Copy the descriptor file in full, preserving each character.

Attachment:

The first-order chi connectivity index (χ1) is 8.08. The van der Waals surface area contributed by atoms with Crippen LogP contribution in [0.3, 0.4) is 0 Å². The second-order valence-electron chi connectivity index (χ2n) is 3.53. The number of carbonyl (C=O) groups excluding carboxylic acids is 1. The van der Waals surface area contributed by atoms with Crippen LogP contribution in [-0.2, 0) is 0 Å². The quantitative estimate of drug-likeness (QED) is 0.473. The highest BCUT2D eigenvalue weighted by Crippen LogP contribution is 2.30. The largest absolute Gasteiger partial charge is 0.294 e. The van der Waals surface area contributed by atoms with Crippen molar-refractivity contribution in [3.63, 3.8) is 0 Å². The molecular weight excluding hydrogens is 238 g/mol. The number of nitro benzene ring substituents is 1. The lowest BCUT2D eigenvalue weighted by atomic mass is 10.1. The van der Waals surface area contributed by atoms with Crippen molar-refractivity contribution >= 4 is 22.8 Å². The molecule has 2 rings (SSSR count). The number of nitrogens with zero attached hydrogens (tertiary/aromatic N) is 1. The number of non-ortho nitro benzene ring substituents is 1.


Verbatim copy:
The first-order chi connectivity index (χ1) is 8.08. The van der Waals surface area contributed by atoms with Crippen LogP contribution in [0.3, 0.4) is 0 Å². The second-order valence-electron chi connectivity index (χ2n) is 3.53. The number of carbonyl (C=O) groups excluding carboxylic acids is 1. The van der Waals surface area contributed by atoms with Crippen LogP contribution in [-0.2, 0) is 0 Å². The quantitative estimate of drug-likeness (QED) is 0.473. The highest BCUT2D eigenvalue weighted by Crippen LogP contribution is 2.30. The largest absolute Gasteiger partial charge is 0.294 e. The van der Waals surface area contributed by atoms with Crippen molar-refractivity contribution in [3.63, 3.8) is 0 Å². The molecular weight excluding hydrogens is 238 g/mol. The number of nitro benzene ring substituents is 1. The lowest BCUT2D eigenvalue weighted by atomic mass is 10.1. The van der Waals surface area contributed by atoms with Crippen molar-refractivity contribution >= 4 is 22.8 Å². The molecule has 2 rings (SSSR count). The number of nitrogens with zero attached hydrogens (tertiary/aromatic N) is 1. The number of non-ortho nitro benzene ring substituents is 1.